This Group HQ is built into the side of a hill. Administration was housed in the former 1941 prefabricated ROC Centre although the WW2 control room was demolished when the new bunker was built.
After stand down, Yeovil Group HQ was retained by the Home Office, acting as a nodal point for the emergency communications network which was established there in July 1993 under the guise of G-CAT Computer Centre. This included the installation of a new SX2000 ECN unit, two computer terminals and a second standby generator. Some time in the mid 1990’s the site was offered for sale and the PSA ‘For Sale’ sign is still leaning against a wall. As the council refused planning permission for four houses on the plot the sale was abandoned and the centre remained in use until the spring of 2001 with an upgrade to the ECN equipment in 1999. During that period the grass was regularly cut and the bushes around the perimeter trimmed.
Since closure in 2001 both the bunker and the administration block have been broken into on several occasions and the bunker has become a regular haunt for tramps, drug users and drug dealers. The police have been called by local residents on numerous occasions and the Home Office have been informed of the deteriorating state of the buildings. According to local residents, the site is once again to be offered for sale. Representations were made to the Home Office and the Council after this visit and the site should now be secure.
The 9 Group Control lies at the end of a quiet suburban cul-de-sac and is surrounded on two sides by a steep wooded hillside. Southwoods ends just past the main gate to the compound and a public footpath continues along one side of the compound through the woods to the west.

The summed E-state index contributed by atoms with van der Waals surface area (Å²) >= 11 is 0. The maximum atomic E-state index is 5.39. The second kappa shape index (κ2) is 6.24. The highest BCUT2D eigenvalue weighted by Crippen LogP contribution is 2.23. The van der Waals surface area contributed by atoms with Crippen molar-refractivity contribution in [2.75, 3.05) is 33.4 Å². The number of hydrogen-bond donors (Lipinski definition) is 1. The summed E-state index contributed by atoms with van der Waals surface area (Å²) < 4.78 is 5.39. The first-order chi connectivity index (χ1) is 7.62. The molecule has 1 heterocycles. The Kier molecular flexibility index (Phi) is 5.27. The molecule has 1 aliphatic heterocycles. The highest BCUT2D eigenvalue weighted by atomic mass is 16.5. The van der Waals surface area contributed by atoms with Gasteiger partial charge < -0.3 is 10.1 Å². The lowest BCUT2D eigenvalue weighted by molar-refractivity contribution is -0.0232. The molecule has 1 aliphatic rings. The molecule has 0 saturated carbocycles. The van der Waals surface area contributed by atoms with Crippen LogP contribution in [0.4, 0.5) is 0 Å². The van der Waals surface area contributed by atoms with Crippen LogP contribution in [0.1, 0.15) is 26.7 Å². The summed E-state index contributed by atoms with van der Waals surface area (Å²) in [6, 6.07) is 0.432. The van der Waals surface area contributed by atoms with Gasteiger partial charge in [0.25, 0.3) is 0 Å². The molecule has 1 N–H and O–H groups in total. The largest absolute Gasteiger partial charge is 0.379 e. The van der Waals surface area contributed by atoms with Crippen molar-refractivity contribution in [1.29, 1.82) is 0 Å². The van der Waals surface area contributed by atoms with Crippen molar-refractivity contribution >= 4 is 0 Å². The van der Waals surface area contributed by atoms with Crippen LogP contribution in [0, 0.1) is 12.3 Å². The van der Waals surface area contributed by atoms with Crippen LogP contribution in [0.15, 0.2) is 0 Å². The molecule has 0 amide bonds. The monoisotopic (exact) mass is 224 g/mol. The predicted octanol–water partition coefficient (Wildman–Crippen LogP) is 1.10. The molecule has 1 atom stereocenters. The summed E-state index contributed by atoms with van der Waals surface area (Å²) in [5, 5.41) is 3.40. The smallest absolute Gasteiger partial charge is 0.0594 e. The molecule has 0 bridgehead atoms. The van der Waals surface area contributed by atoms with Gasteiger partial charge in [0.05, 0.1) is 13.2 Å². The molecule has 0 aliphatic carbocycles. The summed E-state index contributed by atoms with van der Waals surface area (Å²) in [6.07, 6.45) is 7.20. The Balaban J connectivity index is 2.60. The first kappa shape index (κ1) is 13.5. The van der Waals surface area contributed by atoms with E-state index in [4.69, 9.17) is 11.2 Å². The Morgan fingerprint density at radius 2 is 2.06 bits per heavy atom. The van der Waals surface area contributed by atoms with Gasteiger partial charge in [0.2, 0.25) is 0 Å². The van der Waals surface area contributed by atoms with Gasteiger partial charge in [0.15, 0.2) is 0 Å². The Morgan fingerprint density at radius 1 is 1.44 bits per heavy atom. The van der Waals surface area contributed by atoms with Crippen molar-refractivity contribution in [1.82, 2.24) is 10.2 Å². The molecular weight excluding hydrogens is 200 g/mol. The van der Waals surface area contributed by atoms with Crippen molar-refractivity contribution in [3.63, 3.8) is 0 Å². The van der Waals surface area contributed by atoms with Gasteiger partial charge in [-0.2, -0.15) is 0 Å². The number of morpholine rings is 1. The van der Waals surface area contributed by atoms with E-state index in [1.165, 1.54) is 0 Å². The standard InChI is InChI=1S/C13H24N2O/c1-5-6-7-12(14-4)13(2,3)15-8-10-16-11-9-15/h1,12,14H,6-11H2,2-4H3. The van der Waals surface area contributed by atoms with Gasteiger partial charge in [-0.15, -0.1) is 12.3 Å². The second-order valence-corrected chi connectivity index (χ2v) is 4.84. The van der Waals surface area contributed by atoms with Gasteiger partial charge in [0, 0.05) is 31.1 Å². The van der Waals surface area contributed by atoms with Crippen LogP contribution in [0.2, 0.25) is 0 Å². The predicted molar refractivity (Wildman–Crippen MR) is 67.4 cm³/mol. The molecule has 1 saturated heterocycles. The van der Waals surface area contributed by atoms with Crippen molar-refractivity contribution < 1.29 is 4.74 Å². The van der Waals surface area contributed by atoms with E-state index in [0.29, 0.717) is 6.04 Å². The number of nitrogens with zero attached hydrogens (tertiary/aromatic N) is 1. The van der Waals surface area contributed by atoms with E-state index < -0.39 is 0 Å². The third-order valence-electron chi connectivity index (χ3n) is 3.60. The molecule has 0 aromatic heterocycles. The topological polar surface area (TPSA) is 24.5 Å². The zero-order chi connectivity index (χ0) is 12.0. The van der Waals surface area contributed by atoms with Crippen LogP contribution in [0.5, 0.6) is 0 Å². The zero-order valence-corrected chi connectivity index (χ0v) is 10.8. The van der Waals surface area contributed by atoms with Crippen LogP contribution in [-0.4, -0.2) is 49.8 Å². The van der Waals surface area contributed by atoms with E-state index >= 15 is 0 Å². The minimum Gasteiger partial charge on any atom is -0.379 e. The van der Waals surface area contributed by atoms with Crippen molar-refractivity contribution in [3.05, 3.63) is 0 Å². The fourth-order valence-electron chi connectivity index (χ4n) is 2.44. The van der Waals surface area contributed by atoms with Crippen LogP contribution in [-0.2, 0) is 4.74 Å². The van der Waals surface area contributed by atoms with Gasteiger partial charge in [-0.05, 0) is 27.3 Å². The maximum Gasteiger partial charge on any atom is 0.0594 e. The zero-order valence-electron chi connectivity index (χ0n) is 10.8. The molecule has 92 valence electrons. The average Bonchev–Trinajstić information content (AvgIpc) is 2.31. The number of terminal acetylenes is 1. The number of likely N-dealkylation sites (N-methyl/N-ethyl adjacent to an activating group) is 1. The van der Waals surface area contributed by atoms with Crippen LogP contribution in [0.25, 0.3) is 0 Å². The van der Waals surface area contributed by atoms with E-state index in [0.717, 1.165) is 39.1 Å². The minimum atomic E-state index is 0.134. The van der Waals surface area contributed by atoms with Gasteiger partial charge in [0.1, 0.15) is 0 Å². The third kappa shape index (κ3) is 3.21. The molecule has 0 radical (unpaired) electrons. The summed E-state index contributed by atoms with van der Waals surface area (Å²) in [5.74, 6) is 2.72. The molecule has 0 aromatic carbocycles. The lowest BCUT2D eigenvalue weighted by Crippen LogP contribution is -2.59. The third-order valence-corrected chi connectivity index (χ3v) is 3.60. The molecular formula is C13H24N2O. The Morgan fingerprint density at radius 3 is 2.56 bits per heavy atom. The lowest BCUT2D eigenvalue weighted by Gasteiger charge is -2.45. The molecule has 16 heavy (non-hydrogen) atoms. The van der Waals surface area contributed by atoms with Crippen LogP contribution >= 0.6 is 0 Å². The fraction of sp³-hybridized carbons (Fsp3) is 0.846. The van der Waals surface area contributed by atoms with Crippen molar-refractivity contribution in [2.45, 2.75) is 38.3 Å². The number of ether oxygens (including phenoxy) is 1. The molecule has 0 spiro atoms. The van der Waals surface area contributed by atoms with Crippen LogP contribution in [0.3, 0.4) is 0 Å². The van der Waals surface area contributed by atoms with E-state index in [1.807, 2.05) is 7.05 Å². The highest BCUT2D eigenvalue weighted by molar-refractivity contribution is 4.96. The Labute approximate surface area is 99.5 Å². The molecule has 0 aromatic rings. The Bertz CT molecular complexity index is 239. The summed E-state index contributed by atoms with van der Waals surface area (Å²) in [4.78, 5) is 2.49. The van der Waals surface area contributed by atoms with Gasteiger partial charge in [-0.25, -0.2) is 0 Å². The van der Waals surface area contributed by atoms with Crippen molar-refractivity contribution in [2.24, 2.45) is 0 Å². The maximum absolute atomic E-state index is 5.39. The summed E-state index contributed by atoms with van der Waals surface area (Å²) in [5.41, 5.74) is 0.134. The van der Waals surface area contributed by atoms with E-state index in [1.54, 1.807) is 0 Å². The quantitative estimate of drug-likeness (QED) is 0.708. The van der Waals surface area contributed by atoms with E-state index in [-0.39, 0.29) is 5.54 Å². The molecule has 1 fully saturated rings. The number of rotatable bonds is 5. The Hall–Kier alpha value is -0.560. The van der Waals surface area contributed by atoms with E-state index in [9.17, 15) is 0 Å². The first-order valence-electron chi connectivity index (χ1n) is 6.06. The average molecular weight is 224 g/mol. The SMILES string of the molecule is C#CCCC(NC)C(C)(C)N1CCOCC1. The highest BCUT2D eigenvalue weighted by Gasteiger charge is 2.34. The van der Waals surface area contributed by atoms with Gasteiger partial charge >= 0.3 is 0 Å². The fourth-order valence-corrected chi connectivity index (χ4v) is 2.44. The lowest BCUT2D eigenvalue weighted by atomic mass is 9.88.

The original 1941 administration block stands in the centre of the site with the new 1963 bunker at the western end. It is of the semi-sunken variety consisting of three floors. The small upper floor is contained within a small concrete blockhouse, often referred to as an ‘Aztec Temple’. The middle floor is at ground level but mounded over and grassed with a concrete retaining wall on the east side to prevent slippage. The bottom floor is completely below ground.
The main entrance to the bunker is at the top of a covered stairway from the administration block. Unusually at the top of the stairs is a wooden door into the bunker which opens onto a short corridor. The first room on the right houses a small fan for cooling the generator and plant in the room below; alongside is a filter room with the racks of filters still in place. The two rooms on the left were originally for decontamination with sinks and water heaters but the first room now contains a small diesel generator to provide back up power for the ECN equipment and the second room houses a fuel tank. Beyond these rooms are the stairs down to the lower levels on the left and straight ahead a room that originally contained a winch for dropping heavy equipment down to the lower levels. The winch has gone but the gaping hole in the floor could present a danger for casual visitors. To the right of the winch room is a large tank room.